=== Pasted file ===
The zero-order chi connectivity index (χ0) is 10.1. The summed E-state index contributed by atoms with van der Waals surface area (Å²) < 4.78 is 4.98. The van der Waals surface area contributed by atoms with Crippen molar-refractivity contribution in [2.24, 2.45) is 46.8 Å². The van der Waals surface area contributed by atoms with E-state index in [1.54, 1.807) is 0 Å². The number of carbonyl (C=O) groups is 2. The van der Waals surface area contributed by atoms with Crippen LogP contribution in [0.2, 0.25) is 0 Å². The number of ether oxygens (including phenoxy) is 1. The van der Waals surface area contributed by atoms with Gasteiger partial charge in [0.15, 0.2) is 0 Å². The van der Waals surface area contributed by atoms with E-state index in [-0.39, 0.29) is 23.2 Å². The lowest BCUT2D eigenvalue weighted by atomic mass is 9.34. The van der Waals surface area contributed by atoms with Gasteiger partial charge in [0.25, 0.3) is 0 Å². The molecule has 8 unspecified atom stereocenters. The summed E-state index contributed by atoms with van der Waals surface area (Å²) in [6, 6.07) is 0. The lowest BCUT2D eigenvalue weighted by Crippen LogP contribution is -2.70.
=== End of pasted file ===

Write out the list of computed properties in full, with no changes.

The zero-order chi connectivity index (χ0) is 10.1. The summed E-state index contributed by atoms with van der Waals surface area (Å²) < 4.78 is 4.98. The van der Waals surface area contributed by atoms with Crippen molar-refractivity contribution in [2.24, 2.45) is 46.8 Å². The van der Waals surface area contributed by atoms with E-state index in [1.54, 1.807) is 0 Å². The number of carbonyl (C=O) groups is 2. The van der Waals surface area contributed by atoms with Crippen LogP contribution in [0.2, 0.25) is 0 Å². The number of ether oxygens (including phenoxy) is 1. The van der Waals surface area contributed by atoms with Gasteiger partial charge in [0.15, 0.2) is 0 Å². The van der Waals surface area contributed by atoms with E-state index in [-0.39, 0.29) is 23.2 Å². The lowest BCUT2D eigenvalue weighted by atomic mass is 9.34. The van der Waals surface area contributed by atoms with Gasteiger partial charge in [0.25, 0.3) is 0 Å². The molecule has 8 unspecified atom stereocenters. The summed E-state index contributed by atoms with van der Waals surface area (Å²) in [6, 6.07) is 0. The lowest BCUT2D eigenvalue weighted by Crippen LogP contribution is -2.70.